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Transforming a Brownfield Site for Public Recreational Use

terra lake park entrance signWith neighboring communities on multiple sides, the City of Johnston understands the importance of utilizing every available space to accommodate and provide amenities for its exploding population. The Terra Lake Park project is a prime example of this forward-thinking outlook. This ambitious project transformed a decommissioned sanitary sewage lagoon into an eight-acre lake and community park with multiple connections to a regional trail network. The planners and engineers with Snyder & Associates worked in collaboration with the community and city leaders to establish the vision for the park and help bring it to completion.

The park’s master plan development involved extensive public engagement efforts and numerous technical reviews to develop the desired park concept and plans. Foremost on the list of goals for the park location was the conversion of a 15-acre basin into an eight-acre recreational lake with a consistent pool elevation. This involved a thorough investigation and evaluation of the soil conditions at the site to ensure the safety of patrons, as well as the creation of a habitat that would support adequate fish stocking and native species protection and enhancement. Additionally, public input helped determine the importance of creating a regional park and the establishment of the park as a regional trailhead as critical components.

Providing Amenities to Create Destination Location

terra lake park open air civic shelter

The new open-air civic shelter with native landscaping.

The completed Terra Lake Park offers impressive amenities, including a three-acre irrigated great lawn for concerts and games, an open-air civic shelter and amphitheater for large gatherings, a picnic pavilion, several smaller shelters, and a nature-themed circular playground that is handicap accessible.

For further ease of accessibility, the park boasts over 220 parking stalls in two convenient locations, several multipurpose trail connections leading to regional trails to the south and west of the park, and an ADA-accessible fishing pier that puts anglers of all abilities right on the water’s edge. The use of large stones and a cascade water feature, along with numerous native plantings creates a pleasing and harmonious environment.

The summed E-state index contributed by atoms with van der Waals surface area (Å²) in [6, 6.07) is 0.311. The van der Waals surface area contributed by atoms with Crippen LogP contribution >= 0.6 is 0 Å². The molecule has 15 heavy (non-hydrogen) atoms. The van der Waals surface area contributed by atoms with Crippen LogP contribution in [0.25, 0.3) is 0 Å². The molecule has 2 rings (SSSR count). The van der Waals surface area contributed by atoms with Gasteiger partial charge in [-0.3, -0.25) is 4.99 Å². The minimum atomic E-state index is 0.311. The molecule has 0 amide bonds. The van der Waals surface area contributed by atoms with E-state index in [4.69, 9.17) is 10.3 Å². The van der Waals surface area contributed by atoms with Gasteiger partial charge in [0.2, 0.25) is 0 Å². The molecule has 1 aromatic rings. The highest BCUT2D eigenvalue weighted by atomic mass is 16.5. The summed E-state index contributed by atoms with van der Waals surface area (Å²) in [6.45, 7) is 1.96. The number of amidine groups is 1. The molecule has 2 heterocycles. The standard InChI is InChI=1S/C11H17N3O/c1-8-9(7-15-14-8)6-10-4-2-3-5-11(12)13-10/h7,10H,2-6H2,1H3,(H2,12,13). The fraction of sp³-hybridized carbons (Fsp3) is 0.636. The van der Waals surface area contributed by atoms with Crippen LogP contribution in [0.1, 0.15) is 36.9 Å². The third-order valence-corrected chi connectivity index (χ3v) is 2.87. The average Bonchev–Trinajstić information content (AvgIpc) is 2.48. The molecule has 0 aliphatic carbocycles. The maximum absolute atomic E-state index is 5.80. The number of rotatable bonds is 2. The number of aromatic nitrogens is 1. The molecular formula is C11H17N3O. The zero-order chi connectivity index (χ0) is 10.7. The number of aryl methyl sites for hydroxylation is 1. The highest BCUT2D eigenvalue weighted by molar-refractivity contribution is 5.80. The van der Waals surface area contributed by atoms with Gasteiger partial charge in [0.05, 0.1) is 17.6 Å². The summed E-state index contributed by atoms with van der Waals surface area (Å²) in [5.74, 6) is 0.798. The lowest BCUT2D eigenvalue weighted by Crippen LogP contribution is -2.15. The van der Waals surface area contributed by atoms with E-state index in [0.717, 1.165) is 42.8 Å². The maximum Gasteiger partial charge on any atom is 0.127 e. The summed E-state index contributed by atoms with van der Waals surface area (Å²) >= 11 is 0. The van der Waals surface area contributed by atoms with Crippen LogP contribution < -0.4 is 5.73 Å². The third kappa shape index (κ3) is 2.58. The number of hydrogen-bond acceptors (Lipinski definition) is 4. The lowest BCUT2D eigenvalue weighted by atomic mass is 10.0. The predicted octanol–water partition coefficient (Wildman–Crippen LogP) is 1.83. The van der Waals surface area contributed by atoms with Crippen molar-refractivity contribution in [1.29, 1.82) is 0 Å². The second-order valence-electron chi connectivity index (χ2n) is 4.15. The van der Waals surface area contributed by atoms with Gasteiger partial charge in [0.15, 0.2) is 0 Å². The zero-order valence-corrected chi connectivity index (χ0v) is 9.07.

Addressing Site Challenges & Phased Construction Needs

Working on a former brownfield site, the design team was faced with numerous challenges over the course of the project. Foremost, the conversion of the former basin into a recreational lake required a sophisticated earthwork plan to harvest as much clay soils on site as possible. This allowed the construction of the clay liner and utilization of large amounts of sandy soils in the open space areas. Also, the construction and routing of the regional trail connections within the wetland and floodplain areas required significant planning and permitting. Under real-world conditions such as rain, localized flooding, and hydric soils, the trail alignment work required thoughtful creativity and meticulous design efforts.

Project construction occurred in five distinct phases allowing similar construction activities to be bundled together into bid packages. This helped to reduce mobilization and project administration costs. During the first phase, the majority of the earthwork and lake construction was completed. The utilities were also located and a groundwater well was established. The second phase incorporated the building of the multi-use trails, parking lots, bioretention areas, and the addition of the permeable paver areas.

Phase three brought in most of the architectural elements, including the restroom shelter, lakeside shelter, civic shelter, stone crossings, and the overlooks, while phase four consisted of the addition of the fishing pier. Wrapping up the project in the fifth phase was the construction of the circular playground with five different ADA-accessible play experiences.

The strong emphasis on fishing and fish habitat allowed our team to work with the Iowa Department of Natural Resources (DNR) and Polk County Conservation to attract regional recreational programming support and park interest.

The connection of the numerous multi-use trails to the park allows it to serve as a regional trailhead, which is a prominent park attraction. The park will host an installment of Johnston’s annual “Jazz in July” concert series along with other live music, charity, and community events. Through the reclamation of this former brownfield site, a community resource has been created, resulting in a higher quality of life for local residents and regional visitors.